Image Map Image Map
Page 1 of 3 123 LastLast
Results 1 to 10 of 29

Thread: IBM 5160 - Troubleshooting power issues

  1. #1
    Join Date
    May 2020
    Location
    United Kingdom
    Posts
    17

    Default IBM 5160 - Troubleshooting power issues

    Hi all,

    I have an IBM 5160 (256K) with dual floppy drives. I attempted to power it on today, the PSU powered up for a split second, there was a small pop and the magic smoke was released and the PSU fan stopped spinning. Now whenever I try to power it on nothing happens - The PSU fan does not spin.

    I've been following the troubleshooting guide at http://www.minuszerodegrees.net/5150...ems_issues.htm and have removed the tantalum capacitors C56, C58 and C68 (C56 and C58 were clearly blown). I've just removed them and have left their slots empty without anything soldered in to their place - I assume this is correct?

    I've tested for shorts on the motherboard's P8 and P9 rails and as far as I can tell they all look fine - No obvious shorts. This is leading me to believe that the PSU may be to blame. Is there a way to test the PSU standalone? This machine is dual floppy so I don't have an MFM drive to hand to act as load.

    Thanks in advance!

  2. #2
    Join Date
    May 2020
    Location
    United Kingdom
    Posts
    17

    Default

    So I've tried connecting an MFM drive that I took out of a Compaq Deskpro to the PSU in isolation and it still itsn't working - I'm assuming the PSU has issues. I'm waiting for the driver bit so that I can disassemble the PSU - Does anyone have a list of capacitors required for the stock 130W PSU?

  3. #3
    Join Date
    May 2006
    Location
    Melbourne, Australia
    Posts
    6,645

    Default

    It sounds like:
    1. You navigated through the [procedure] and ended up at the page at [here].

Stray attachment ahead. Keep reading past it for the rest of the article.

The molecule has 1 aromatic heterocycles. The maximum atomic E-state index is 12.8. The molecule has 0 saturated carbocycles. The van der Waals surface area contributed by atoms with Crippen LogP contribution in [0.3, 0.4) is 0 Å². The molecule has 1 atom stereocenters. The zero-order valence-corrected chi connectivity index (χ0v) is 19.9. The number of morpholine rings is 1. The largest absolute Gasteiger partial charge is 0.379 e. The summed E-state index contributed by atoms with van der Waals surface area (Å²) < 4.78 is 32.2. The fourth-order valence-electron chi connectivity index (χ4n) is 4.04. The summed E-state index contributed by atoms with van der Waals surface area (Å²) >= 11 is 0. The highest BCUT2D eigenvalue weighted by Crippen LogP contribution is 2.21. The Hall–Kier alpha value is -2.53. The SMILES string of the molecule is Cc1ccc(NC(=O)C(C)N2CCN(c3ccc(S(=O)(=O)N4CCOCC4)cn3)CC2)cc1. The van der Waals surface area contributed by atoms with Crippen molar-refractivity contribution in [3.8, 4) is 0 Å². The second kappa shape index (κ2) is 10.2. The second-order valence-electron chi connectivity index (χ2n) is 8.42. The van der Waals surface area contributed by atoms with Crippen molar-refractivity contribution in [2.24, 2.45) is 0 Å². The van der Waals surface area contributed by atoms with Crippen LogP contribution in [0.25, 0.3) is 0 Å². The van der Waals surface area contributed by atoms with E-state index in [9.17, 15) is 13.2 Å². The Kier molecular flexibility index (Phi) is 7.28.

2. Then, per there, you removed C56 and C58.
    3. Then, you reattached P8 from the PSU to the motherboard.
    4. Then you discovered that the PSU still does not fire up.

    Is that case?

    Quote Originally Posted by BakaOsaka View Post
    I assume this is correct?.
    Per the web page pointed to earlier, C56 and C58 are not critical to the operation of this motherboard. Normally, if they are faulty, they can be removed, and the IBM 5160 will start. But there can be exceptions.

    Is the PSU the stock IBM one, or is it a clone ? For example, if a clone PSU, maybe that PSU requires a small load on one (or both) of the 12V lines, and C56 and C58 were providing that small start-up load. Just a guess.

    Quote Originally Posted by BakaOsaka View Post
    Is there a way to test the PSU standalone? This machine is dual floppy so I don't have an MFM drive to hand to act as load.
    No. The 5160's stock PSU requires an adequate load. Maybe the two floppy drives are enough. As an experiment, try both of those.

  4. #4

    Default

    You can also load with an IDE drive or two.
    PM me if you're looking for 3" or 5" floppy disks. EMail For everything else, Take Another Step

  5. #5
    Join Date
    Apr 2010
    Location
    Albany, OR USA
    Posts
    940
    Blog Entries
    1

    Default

    I seem to remember someone using an automotive headlamp for a load on the 12v.

  6. #6
    Join Date
    May 2006
    Location
    Melbourne, Australia
    Posts
    6,645

    Default

    Your post #2 has appeared.

    Quote Originally Posted by BakaOsaka View Post
    So I've tried connecting an MFM drive that I took out of a Compaq Deskpro to the PSU in isolation and it still itsn't working - I'm assuming the PSU has issues.
    It is easy to fall for the trap of inadequately loading the PSU. Different makes and models have different requirements. It is easy to think something like, "This big MFM hard drive draws a lot of power at start-up; that will do as a load.", but it turns out that the drive draws most of its power from the +12V line and not much from the +5V line, and the particular model of PSU requires the adequate loading on its +5V line.

    Quote Originally Posted by BakaOsaka View Post
    Does anyone have a list of capacitors required for the stock 130W PSU?
    IBM is known to have used different 'guts' in the PSU's over the years. Therefore, if someone here does have a list of capacitors, it may not match what is in your PSU.